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Quack Medicine "Electrotherapy" Devices (Late 1800s) - Dubious Health Gadgets The late 19th century witnessed a surge inquestionable medical devices promising miraculous cures through "Electrotherapy." These electrical gadgets claimed to cure various ailments, but their effectiveness was often dubious and backed more by pseudoscience than genuine medical knowledge. Just think – you could add live metal electrodes into your bath tub and benefit from its healing properties. Rheumatism – gone. Headaches and female ailments – a thing of the past. Oncoming nervous breakdown? This will take care of it. (If it doesn’t, you might find yourself at a Victorian mental hospital, with state of the art treatments – such as electric baths! You go, Victorian Quack Medicine Men!

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The Automatic Hat Tipper (1920) - A mechanical hat-tipping device, activated by a lever or button. This ingenious mechanical device wasdesigned to offer a touch of politeness without the need for human intervention. I mean, really, the men needed their hands free to twirl their mighty mustaches and walking sticks, and generally boast about. When activated by the lever or button, the contraption would gracefully tip a gentleman's hat, giving the impression of a respectful greeting. The inventor behind this odd creation was James Boyle of Washington DC. I suggest that this be given in a beautiful gift box with the mustache accoutrements listed above. A marvelous device that could come in handy now, as men's hands are currently tied up with scrolling on their phones.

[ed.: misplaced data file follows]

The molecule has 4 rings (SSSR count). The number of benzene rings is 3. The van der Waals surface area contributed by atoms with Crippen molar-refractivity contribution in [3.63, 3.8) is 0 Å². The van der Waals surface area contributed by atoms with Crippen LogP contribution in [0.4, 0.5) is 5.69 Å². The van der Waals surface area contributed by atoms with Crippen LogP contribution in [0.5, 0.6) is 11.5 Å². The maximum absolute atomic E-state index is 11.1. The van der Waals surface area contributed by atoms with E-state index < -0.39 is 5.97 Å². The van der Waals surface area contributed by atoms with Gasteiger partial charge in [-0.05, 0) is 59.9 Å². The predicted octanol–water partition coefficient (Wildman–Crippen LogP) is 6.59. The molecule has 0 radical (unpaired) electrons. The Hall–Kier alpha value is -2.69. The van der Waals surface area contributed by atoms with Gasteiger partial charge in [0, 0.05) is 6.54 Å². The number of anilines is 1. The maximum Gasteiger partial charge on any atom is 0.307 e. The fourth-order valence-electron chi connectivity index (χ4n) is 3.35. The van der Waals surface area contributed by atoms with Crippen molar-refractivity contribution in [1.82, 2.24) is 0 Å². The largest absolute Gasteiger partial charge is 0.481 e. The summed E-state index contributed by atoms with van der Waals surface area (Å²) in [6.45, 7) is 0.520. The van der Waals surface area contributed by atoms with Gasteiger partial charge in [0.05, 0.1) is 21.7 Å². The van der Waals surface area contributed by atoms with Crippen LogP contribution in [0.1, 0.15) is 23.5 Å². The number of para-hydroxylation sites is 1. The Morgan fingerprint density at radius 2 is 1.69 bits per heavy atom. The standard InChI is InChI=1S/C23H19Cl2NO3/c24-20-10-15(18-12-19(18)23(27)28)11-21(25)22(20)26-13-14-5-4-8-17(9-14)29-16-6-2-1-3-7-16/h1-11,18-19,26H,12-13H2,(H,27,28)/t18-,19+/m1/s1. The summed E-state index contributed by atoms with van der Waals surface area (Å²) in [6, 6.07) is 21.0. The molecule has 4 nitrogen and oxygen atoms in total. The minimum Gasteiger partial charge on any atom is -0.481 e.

The Victorian and Edwardian era were awash in inventions and the latest in technologies, some still with us (electricity, the telephone, and yes, the mustache cup) while others have faded away or been replaced with something better. In fact...I think we'll explore a few more of these odd but innovative inventions next week. Until then, stay out of electrified baths.

PS - Thank you for taking the time to read my blog about historical quirks and eccentric travel! Your curiosity for the past and unique adventures is inspiring. As a token of appreciation, here's a discount on "The Good Time Girls."! Happy reading! 

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K.T. Blakemore grew up inthe United States West and never left. THE GOOD TIME GIRLS is the first in the Wild-Willed Women of the West Series, featuring women who take no prisoners and succeed through sheer grit, determination, and a parcel of luck.

Her award-winning historical suspense and young adult historical fiction, written under the pen name Kim Taylor Blakemore, has been awarded a Silver Falchion Award, Tucson Festival of Book Literary Award, and a WILLA Award for Best YA Fiction.

In addition to writing, she runs the Novelitics Writers Collective, providing novel coaching, developmental editing, and workshops to novelists. Look for our first annual anthology in September. She teaches editing and craft workshops to writing groups around the United States and Canada.

She has hung her hat in California, Colorado, and currently the Pacific Northwest. The rain does not deter her research whether it be train timetables from 1905 or the best way to catch a loose horse.